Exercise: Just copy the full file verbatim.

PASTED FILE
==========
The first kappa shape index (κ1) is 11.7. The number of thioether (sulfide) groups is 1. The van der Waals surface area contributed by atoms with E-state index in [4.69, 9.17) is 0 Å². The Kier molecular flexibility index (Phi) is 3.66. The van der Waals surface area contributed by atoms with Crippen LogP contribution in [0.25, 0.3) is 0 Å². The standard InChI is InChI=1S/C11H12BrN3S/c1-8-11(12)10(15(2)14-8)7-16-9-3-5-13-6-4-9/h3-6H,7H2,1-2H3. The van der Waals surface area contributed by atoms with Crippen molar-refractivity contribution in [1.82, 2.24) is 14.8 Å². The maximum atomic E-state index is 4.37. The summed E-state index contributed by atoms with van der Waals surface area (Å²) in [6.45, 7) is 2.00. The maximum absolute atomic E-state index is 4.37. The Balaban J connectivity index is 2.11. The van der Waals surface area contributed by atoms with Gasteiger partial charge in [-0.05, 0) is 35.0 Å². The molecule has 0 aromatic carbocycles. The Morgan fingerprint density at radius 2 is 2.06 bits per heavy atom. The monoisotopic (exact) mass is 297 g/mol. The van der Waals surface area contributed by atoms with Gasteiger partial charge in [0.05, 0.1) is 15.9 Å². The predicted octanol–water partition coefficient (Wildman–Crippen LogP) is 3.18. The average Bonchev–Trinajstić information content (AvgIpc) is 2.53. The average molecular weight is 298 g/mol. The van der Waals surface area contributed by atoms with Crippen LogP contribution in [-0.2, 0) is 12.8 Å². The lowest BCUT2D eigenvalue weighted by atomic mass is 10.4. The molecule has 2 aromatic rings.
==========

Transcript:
The first kappa shape index (κ1) is 11.7. The number of thioether (sulfide) groups is 1. The van der Waals surface area contributed by atoms with E-state index in [4.69, 9.17) is 0 Å². The Kier molecular flexibility index (Phi) is 3.66. The van der Waals surface area contributed by atoms with Crippen LogP contribution in [0.25, 0.3) is 0 Å². The standard InChI is InChI=1S/C11H12BrN3S/c1-8-11(12)10(15(2)14-8)7-16-9-3-5-13-6-4-9/h3-6H,7H2,1-2H3. The van der Waals surface area contributed by atoms with Crippen molar-refractivity contribution in [1.82, 2.24) is 14.8 Å². The maximum atomic E-state index is 4.37. The summed E-state index contributed by atoms with van der Waals surface area (Å²) in [6.45, 7) is 2.00. The maximum absolute atomic E-state index is 4.37. The Balaban J connectivity index is 2.11. The van der Waals surface area contributed by atoms with Gasteiger partial charge in [-0.05, 0) is 35.0 Å². The molecule has 0 aromatic carbocycles. The Morgan fingerprint density at radius 2 is 2.06 bits per heavy atom. The monoisotopic (exact) mass is 297 g/mol. The van der Waals surface area contributed by atoms with Gasteiger partial charge in [0.05, 0.1) is 15.9 Å². The predicted octanol–water partition coefficient (Wildman–Crippen LogP) is 3.18. The average Bonchev–Trinajstić information content (AvgIpc) is 2.53. The average molecular weight is 298 g/mol. The van der Waals surface area contributed by atoms with Crippen LogP contribution in [-0.2, 0) is 12.8 Å². The lowest BCUT2D eigenvalue weighted by atomic mass is 10.4. The molecule has 2 aromatic rings.